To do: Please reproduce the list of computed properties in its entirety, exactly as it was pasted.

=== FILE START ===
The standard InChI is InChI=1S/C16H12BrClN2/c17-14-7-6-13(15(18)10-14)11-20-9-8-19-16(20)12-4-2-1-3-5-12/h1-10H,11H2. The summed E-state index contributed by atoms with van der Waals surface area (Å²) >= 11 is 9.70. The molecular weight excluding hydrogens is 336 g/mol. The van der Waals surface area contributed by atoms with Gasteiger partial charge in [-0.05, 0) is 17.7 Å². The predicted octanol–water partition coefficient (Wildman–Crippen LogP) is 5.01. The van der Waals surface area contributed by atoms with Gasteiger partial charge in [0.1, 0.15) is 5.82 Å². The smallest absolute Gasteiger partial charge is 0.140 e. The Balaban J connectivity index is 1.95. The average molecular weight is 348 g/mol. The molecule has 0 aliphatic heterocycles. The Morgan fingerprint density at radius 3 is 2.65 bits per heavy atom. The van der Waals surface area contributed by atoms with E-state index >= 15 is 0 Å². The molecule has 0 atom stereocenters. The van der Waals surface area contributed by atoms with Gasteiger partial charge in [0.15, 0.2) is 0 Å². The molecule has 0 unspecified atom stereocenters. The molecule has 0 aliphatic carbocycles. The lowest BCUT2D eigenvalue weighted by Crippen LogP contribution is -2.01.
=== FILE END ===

The standard InChI is InChI=1S/C16H12BrClN2/c17-14-7-6-13(15(18)10-14)11-20-9-8-19-16(20)12-4-2-1-3-5-12/h1-10H,11H2. The summed E-state index contributed by atoms with van der Waals surface area (Å²) >= 11 is 9.70. The molecular weight excluding hydrogens is 336 g/mol. The van der Waals surface area contributed by atoms with Gasteiger partial charge in [-0.05, 0) is 17.7 Å². The predicted octanol–water partition coefficient (Wildman–Crippen LogP) is 5.01. The van der Waals surface area contributed by atoms with Gasteiger partial charge in [0.1, 0.15) is 5.82 Å². The smallest absolute Gasteiger partial charge is 0.140 e. The Balaban J connectivity index is 1.95. The average molecular weight is 348 g/mol. The molecule has 0 aliphatic heterocycles. The Morgan fingerprint density at radius 3 is 2.65 bits per heavy atom. The van der Waals surface area contributed by atoms with E-state index >= 15 is 0 Å². The molecule has 0 atom stereocenters. The van der Waals surface area contributed by atoms with Gasteiger partial charge in [0.15, 0.2) is 0 Å². The molecule has 0 unspecified atom stereocenters. The molecule has 0 aliphatic carbocycles. The lowest BCUT2D eigenvalue weighted by Crippen LogP contribution is -2.01.